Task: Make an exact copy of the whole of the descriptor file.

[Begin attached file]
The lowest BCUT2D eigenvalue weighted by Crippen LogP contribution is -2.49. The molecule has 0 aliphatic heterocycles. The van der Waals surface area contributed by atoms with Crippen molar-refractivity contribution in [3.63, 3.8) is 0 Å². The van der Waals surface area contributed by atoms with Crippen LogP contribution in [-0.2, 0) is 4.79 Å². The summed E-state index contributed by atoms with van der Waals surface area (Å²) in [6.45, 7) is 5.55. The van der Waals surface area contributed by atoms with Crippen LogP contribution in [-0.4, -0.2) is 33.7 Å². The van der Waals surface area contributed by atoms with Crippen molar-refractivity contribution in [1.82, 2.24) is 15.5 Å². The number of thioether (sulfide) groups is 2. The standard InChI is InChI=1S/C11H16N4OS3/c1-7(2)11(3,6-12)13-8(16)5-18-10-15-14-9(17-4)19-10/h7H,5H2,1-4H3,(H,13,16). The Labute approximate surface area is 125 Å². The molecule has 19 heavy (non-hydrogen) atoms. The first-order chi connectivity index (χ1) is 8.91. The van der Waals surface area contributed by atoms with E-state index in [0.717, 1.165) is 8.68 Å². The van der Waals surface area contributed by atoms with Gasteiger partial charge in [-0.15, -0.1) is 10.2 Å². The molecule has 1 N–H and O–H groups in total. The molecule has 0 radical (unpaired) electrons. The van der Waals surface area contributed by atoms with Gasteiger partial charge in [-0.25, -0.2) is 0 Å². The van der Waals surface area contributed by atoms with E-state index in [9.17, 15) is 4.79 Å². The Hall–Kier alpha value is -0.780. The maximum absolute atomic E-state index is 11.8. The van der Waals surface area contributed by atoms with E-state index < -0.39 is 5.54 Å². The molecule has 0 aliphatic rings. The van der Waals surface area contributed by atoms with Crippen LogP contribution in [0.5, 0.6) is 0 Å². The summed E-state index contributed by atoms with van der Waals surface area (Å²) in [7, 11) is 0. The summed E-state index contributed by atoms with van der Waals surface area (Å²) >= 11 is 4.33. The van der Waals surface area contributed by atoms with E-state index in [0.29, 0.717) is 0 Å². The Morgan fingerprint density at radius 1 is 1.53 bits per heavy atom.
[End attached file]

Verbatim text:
The lowest BCUT2D eigenvalue weighted by Crippen LogP contribution is -2.49. The molecule has 0 aliphatic heterocycles. The van der Waals surface area contributed by atoms with Crippen molar-refractivity contribution in [3.63, 3.8) is 0 Å². The van der Waals surface area contributed by atoms with Crippen LogP contribution in [-0.2, 0) is 4.79 Å². The summed E-state index contributed by atoms with van der Waals surface area (Å²) in [6.45, 7) is 5.55. The van der Waals surface area contributed by atoms with Crippen LogP contribution in [-0.4, -0.2) is 33.7 Å². The van der Waals surface area contributed by atoms with Crippen molar-refractivity contribution in [1.82, 2.24) is 15.5 Å². The number of thioether (sulfide) groups is 2. The standard InChI is InChI=1S/C11H16N4OS3/c1-7(2)11(3,6-12)13-8(16)5-18-10-15-14-9(17-4)19-10/h7H,5H2,1-4H3,(H,13,16). The Labute approximate surface area is 125 Å². The molecule has 19 heavy (non-hydrogen) atoms. The first-order chi connectivity index (χ1) is 8.91. The van der Waals surface area contributed by atoms with E-state index in [0.717, 1.165) is 8.68 Å². The van der Waals surface area contributed by atoms with Gasteiger partial charge in [-0.15, -0.1) is 10.2 Å². The molecule has 1 N–H and O–H groups in total. The molecule has 0 radical (unpaired) electrons. The van der Waals surface area contributed by atoms with Gasteiger partial charge in [-0.25, -0.2) is 0 Å². The van der Waals surface area contributed by atoms with E-state index in [9.17, 15) is 4.79 Å². The Hall–Kier alpha value is -0.780. The maximum absolute atomic E-state index is 11.8. The van der Waals surface area contributed by atoms with E-state index < -0.39 is 5.54 Å². The molecule has 0 aliphatic rings. The van der Waals surface area contributed by atoms with Crippen LogP contribution in [0.5, 0.6) is 0 Å². The summed E-state index contributed by atoms with van der Waals surface area (Å²) in [7, 11) is 0. The summed E-state index contributed by atoms with van der Waals surface area (Å²) >= 11 is 4.33. The van der Waals surface area contributed by atoms with E-state index in [0.29, 0.717) is 0 Å². The Morgan fingerprint density at radius 1 is 1.53 bits per heavy atom.